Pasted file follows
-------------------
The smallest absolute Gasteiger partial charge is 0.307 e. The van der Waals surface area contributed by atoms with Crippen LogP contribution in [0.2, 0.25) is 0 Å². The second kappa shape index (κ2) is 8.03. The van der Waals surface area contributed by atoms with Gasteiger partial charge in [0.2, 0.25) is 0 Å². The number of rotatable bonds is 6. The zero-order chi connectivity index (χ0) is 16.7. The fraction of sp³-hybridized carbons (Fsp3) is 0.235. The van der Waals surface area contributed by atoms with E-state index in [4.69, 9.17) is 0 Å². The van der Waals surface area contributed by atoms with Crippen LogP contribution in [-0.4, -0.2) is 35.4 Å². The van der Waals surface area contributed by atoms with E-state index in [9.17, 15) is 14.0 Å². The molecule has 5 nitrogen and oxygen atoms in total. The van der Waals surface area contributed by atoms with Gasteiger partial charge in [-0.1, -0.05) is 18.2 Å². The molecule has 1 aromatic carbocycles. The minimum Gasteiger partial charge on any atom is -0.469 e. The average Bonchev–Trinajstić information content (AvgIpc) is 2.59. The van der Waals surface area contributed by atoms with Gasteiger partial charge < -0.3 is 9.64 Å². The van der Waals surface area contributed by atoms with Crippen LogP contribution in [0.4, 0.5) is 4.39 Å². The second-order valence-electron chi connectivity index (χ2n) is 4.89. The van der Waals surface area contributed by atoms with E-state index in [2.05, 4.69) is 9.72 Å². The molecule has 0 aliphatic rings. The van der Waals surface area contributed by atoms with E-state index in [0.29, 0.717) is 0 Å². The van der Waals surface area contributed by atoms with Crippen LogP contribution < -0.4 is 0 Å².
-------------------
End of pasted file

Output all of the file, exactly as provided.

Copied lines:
The smallest absolute Gasteiger partial charge is 0.307 e. The van der Waals surface area contributed by atoms with Crippen LogP contribution in [0.2, 0.25) is 0 Å². The second kappa shape index (κ2) is 8.03. The van der Waals surface area contributed by atoms with Gasteiger partial charge in [0.2, 0.25) is 0 Å². The number of rotatable bonds is 6. The zero-order chi connectivity index (χ0) is 16.7. The fraction of sp³-hybridized carbons (Fsp3) is 0.235. The van der Waals surface area contributed by atoms with E-state index in [4.69, 9.17) is 0 Å². The van der Waals surface area contributed by atoms with Crippen LogP contribution in [-0.4, -0.2) is 35.4 Å². The van der Waals surface area contributed by atoms with E-state index in [9.17, 15) is 14.0 Å². The molecule has 5 nitrogen and oxygen atoms in total. The van der Waals surface area contributed by atoms with Gasteiger partial charge in [-0.1, -0.05) is 18.2 Å². The molecule has 1 aromatic carbocycles. The minimum Gasteiger partial charge on any atom is -0.469 e. The average Bonchev–Trinajstić information content (AvgIpc) is 2.59. The van der Waals surface area contributed by atoms with Gasteiger partial charge < -0.3 is 9.64 Å². The van der Waals surface area contributed by atoms with Crippen LogP contribution in [0.4, 0.5) is 4.39 Å². The second-order valence-electron chi connectivity index (χ2n) is 4.89. The van der Waals surface area contributed by atoms with E-state index in [2.05, 4.69) is 9.72 Å². The molecule has 0 aliphatic rings. The van der Waals surface area contributed by atoms with E-state index in [0.29, 0.717) is 0 Å². The van der Waals surface area contributed by atoms with Crippen LogP contribution < -0.4 is 0 Å².